The law adds a new section to Arizona Revised Statutes § 23-621 to define severance pay, a term that was undefined in earlier legislation, which resulted in a laid-off employee of a beverage distributor receiving a year’s salary in addition to unemployment benefits.

The case began when Phoenix beverage distributor Hensley & Company implemented a reduction in force (RIF) in 2011. The company designed the RIF so that all laid-off employees would be paid two weeks of base pay and whatever benefits remained in the month of termination.

read more…

Georgia’s new gun law has implications for employers

by Leanne Mehrman and Chelsey McDade

Georgia’s newest gun law, the Safe Carry Protection Act of 2014, goes into effect on July 1 and greatly expands the list of places where licensed gun owners may legally carry their weapons to include schools, government buildings, churches, and bars. Employers, however, can take advantage of certain limits in the law.

Although the law is known as the “guns everywhere” law, employers should be aware of the law’s limits and consider how it affects personnel policies and workplace safety.

read more…

Massachusetts set for highest minimum wage in U.S.

by Susan G. Fentin

Massachusetts is set to soon have the highest minimum wage in the country. On June 26, Governor Deval Patrick signed a bill that will raise the state’s minimum wage from $8 per hour to $11 an hour by 2017, the highest statewide minimum wage in the country and a full 50 percent higher than the current federal rate of $7.25 per hour.

The new law puts Massachusetts ahead of Vermont, which enacted a law on June 9 raising its minimum wage to $10.50 by 2018. Before the Massachusetts action, Vermont was poised to have the highest minimum wage in the country. Washington state has the highest current minimum wage—$9.32 per hour.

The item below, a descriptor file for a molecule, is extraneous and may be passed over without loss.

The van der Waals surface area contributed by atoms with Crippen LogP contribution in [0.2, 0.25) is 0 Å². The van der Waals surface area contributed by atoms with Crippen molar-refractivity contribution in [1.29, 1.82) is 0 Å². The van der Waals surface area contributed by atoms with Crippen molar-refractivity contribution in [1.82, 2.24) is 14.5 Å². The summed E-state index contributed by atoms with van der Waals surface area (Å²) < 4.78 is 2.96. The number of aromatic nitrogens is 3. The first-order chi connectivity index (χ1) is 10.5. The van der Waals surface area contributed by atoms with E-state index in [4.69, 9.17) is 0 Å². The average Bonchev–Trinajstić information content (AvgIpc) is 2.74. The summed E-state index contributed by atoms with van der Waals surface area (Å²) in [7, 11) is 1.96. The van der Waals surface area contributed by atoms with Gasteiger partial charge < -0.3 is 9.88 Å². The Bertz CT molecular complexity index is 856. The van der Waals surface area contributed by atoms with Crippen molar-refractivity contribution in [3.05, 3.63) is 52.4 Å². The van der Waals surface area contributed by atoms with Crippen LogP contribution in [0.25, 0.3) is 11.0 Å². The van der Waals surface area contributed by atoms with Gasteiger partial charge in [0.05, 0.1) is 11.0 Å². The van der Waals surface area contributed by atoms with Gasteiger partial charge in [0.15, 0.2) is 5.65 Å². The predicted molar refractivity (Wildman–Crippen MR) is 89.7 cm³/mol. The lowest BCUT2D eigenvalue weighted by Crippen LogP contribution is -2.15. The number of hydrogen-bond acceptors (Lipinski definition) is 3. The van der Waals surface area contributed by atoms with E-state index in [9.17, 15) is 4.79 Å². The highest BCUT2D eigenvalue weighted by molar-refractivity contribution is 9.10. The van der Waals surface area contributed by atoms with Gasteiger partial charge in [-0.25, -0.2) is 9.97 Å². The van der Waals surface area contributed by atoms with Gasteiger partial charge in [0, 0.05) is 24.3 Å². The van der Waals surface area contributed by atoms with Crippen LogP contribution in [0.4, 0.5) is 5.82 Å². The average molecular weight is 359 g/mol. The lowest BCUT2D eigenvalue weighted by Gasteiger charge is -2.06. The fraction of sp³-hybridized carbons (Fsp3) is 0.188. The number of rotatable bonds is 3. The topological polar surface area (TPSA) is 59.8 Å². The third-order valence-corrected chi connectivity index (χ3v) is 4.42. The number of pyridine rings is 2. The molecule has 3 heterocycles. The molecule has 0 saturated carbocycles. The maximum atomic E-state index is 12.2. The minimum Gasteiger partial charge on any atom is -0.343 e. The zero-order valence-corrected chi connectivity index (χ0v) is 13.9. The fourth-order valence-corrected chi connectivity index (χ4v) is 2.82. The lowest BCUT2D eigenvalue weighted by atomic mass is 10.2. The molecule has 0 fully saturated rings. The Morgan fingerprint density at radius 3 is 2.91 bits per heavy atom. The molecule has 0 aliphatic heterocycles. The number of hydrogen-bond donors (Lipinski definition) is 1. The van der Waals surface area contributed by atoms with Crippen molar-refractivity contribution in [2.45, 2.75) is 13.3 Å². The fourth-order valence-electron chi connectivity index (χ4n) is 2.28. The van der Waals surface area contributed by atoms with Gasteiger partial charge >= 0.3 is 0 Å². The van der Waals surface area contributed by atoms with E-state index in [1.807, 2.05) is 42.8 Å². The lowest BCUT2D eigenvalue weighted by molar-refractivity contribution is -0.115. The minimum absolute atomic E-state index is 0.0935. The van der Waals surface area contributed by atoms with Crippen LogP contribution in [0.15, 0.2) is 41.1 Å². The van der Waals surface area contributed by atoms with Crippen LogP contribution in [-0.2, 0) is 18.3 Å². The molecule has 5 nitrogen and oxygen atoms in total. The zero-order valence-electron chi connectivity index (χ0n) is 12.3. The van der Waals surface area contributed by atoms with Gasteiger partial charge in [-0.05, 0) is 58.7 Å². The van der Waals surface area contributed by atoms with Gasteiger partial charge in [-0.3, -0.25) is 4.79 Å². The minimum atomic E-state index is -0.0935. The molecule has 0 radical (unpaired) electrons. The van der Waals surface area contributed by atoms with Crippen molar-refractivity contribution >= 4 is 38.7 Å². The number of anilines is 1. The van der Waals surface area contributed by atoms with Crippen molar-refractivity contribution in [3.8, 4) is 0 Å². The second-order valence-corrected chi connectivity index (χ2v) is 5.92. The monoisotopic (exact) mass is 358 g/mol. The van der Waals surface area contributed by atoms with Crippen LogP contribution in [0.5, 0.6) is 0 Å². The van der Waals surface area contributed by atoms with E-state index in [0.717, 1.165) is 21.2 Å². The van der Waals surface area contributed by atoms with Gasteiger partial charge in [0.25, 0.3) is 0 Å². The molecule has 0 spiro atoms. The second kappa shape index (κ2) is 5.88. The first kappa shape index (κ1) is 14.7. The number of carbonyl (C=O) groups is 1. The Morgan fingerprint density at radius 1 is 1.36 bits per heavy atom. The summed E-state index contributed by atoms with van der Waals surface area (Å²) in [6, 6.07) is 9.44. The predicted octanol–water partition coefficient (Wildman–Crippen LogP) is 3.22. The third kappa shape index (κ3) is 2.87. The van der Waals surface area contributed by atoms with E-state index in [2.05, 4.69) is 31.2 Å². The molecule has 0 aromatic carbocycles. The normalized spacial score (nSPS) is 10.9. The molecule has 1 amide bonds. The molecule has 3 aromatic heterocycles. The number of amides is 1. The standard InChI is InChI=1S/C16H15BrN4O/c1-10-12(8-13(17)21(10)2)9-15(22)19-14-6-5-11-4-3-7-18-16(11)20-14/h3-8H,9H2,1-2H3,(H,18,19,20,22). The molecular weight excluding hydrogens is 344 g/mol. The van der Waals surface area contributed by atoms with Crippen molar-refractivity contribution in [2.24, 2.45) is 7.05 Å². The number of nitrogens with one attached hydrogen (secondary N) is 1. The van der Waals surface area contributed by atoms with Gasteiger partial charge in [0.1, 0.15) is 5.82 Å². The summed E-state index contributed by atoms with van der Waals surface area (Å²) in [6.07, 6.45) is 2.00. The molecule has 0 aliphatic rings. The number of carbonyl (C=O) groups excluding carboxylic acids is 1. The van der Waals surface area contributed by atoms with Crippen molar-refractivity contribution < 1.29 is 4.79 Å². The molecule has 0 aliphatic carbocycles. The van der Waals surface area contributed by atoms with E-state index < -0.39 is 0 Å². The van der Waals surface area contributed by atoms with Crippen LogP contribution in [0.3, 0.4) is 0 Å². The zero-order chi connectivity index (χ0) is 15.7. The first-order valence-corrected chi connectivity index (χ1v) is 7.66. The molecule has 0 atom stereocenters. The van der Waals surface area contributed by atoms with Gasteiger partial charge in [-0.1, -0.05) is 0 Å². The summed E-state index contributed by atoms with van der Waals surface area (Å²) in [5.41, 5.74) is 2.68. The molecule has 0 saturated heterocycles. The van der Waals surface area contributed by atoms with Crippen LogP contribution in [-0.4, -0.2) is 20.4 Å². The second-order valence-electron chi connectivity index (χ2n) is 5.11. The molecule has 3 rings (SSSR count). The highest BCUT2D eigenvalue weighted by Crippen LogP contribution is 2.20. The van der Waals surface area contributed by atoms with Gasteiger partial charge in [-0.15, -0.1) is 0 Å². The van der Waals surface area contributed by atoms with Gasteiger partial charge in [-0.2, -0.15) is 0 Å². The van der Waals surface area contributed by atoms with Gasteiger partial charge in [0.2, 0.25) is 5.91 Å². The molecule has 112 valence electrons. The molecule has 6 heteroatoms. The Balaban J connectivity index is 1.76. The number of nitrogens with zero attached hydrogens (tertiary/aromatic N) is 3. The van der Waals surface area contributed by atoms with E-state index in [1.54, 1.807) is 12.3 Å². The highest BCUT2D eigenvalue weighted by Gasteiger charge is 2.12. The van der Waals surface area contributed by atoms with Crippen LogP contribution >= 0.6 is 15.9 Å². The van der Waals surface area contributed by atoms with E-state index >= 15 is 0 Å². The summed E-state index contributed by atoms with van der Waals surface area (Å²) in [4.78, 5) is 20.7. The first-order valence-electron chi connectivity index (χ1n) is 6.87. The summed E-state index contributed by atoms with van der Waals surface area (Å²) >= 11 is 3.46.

read more…

Utah case puts same-sex marriage issue on track to go before Supreme Court

June 26, 2014 - by: Tammy Binford 0 COMMENTS

Utah’s constitutional amendment banning same-sex marriage suffered another blow in a June 25 ruling from the U.S. 10th Circuit Court of Appeals, and that ruling makes it likely that the issue of same-sex marriage will go before the U.S. Supreme Court.

The 10th Circuit’s decision upheld a December 2013 federal district court ruling that struck down Utah’s ban. The lower court’s ruling was on hold during the state’s appeal to the 10th Circuit.

read more…

New Wyoming law defines misconduct for unemployment benefits

by Bradley T. Cave

A new law taking effect on July 1 defines “misconduct” in Wyoming’s unemployment benefits statute. The definition outlines the circumstances in which a former employee will be disqualified from unemployment benefits.

Wyoming law already states that an employee will be disqualified from benefits if the Wyoming Department of Workforce Services (DWS) finds that he was discharged for “misconduct connected with his work.” But the statute didn’t provide a definition of such misconduct.

read more…

Houston Equal Rights Ordinance to take effect

by Michael P. Maslanka

Houston employers need to be ready for the Houston Equal Rights Ordinance (HERO), which will take effect June 27. The new law adds to the protected classes already covered under federal and state law. Here’s a look at the major aspects of the law.

Covered employers. During the first year, companies with 50 or more employees will be covered. On the first anniversary of the ordinance’s effective date, that number drops to 25. On the second anniversary, it drops to 15.

read more…

 Page 1 of 27  1  2  3  4  5 » ...  Last »